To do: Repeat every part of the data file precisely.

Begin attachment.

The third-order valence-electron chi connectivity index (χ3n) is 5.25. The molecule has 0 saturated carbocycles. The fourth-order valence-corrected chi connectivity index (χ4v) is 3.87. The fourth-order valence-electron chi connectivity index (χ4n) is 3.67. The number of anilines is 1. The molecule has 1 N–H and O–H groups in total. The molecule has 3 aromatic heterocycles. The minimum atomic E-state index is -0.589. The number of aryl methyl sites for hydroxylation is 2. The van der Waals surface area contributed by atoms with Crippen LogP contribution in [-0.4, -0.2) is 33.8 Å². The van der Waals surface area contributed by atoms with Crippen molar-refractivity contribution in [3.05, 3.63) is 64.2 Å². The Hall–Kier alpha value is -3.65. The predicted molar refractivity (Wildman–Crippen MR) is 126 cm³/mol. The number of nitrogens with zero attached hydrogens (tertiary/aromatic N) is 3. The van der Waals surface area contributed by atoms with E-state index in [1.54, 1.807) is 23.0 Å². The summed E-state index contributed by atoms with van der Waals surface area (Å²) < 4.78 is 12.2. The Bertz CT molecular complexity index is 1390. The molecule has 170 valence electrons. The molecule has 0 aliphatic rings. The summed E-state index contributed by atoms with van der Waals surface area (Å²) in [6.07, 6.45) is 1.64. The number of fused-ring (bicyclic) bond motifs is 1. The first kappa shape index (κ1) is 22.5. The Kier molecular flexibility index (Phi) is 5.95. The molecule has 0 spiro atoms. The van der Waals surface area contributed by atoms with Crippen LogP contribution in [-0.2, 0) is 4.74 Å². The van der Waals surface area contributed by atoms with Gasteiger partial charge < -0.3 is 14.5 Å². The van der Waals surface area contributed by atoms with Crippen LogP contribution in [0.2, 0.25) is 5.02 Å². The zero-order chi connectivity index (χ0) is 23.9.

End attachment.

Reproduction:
The third-order valence-electron chi connectivity index (χ3n) is 5.25. The molecule has 0 saturated carbocycles. The fourth-order valence-corrected chi connectivity index (χ4v) is 3.87. The fourth-order valence-electron chi connectivity index (χ4n) is 3.67. The number of anilines is 1. The molecule has 1 N–H and O–H groups in total. The molecule has 3 aromatic heterocycles. The minimum atomic E-state index is -0.589. The number of aryl methyl sites for hydroxylation is 2. The van der Waals surface area contributed by atoms with Crippen LogP contribution in [-0.4, -0.2) is 33.8 Å². The van der Waals surface area contributed by atoms with Crippen molar-refractivity contribution in [3.05, 3.63) is 64.2 Å². The Hall–Kier alpha value is -3.65. The predicted molar refractivity (Wildman–Crippen MR) is 126 cm³/mol. The number of nitrogens with zero attached hydrogens (tertiary/aromatic N) is 3. The van der Waals surface area contributed by atoms with E-state index in [1.54, 1.807) is 23.0 Å². The summed E-state index contributed by atoms with van der Waals surface area (Å²) < 4.78 is 12.2. The Bertz CT molecular complexity index is 1390. The molecule has 170 valence electrons. The molecule has 0 aliphatic rings. The summed E-state index contributed by atoms with van der Waals surface area (Å²) in [6.07, 6.45) is 1.64. The number of fused-ring (bicyclic) bond motifs is 1. The first kappa shape index (κ1) is 22.5. The Kier molecular flexibility index (Phi) is 5.95. The molecule has 0 spiro atoms. The van der Waals surface area contributed by atoms with Crippen LogP contribution in [-0.2, 0) is 4.74 Å². The van der Waals surface area contributed by atoms with Gasteiger partial charge < -0.3 is 14.5 Å². The van der Waals surface area contributed by atoms with Crippen LogP contribution in [0.2, 0.25) is 5.02 Å². The zero-order chi connectivity index (χ0) is 23.9.